Army gets a $98m communications upgrade

The Australian Army is embarking on three projects worth almost $309 million to upgrade its capabilities, including a $98 million project to upgrade the communications network.

The army will replace its current 1970s analogue-based communications system that is largely limited to voice messages with a new Web-type communications network under a $97.6 million project called Battlespace Communications Systems (Land) (BCSL).

The BCSL project will enable soldiers to exchange, not only voice, but also images, video and data on the battlefield.

A deployable brigade-sized joint task force will be equipped with the new digital communications from 2005 under the first phase of this project.

"Modern warfare requires that battlefield commanders get swift access to information to plan and conduct operations," Defence Minister Senator Robert Hill said.

"As the Air Force and Navy modernise their communications, a Defence-wide network will be established making our defence force more effective on the ground, in the air and at sea."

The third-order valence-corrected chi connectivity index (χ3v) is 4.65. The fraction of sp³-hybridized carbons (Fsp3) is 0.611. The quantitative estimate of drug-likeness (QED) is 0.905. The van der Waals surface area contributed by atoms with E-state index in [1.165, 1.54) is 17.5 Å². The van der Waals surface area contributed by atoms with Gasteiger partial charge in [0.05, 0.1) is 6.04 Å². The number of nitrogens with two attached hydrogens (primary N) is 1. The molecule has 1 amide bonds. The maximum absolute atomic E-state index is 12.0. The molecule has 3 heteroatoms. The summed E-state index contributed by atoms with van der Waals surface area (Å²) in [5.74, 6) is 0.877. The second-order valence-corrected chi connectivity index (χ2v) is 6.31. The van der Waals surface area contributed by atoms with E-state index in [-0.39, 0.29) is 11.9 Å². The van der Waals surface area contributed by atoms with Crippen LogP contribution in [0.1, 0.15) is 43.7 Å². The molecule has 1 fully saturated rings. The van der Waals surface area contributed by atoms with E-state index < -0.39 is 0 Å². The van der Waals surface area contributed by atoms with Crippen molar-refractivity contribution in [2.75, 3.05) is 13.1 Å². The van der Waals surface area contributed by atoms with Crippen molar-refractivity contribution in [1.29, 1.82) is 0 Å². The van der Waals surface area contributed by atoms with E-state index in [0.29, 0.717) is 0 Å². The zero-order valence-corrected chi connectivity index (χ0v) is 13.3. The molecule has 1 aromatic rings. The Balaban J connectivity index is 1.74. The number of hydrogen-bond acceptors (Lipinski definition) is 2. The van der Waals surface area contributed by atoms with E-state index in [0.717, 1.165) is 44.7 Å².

Defence spokesperson Richard Hogan said the decision "clears the way for Defence to develop our operational concepts and equipment acquisition strategy".

However, he was unable to comment further on "the finer details of project scope, tendering processes or timing".

The army will also spend a $173 million to equip infantry, special forces and cavalry units with medium range direct fire weapons and an extra $38.23 million on a improving the Army's vehicle fleet.

Hogan said Defence would announce timing on the RFTs for all three projects sometime early next year.

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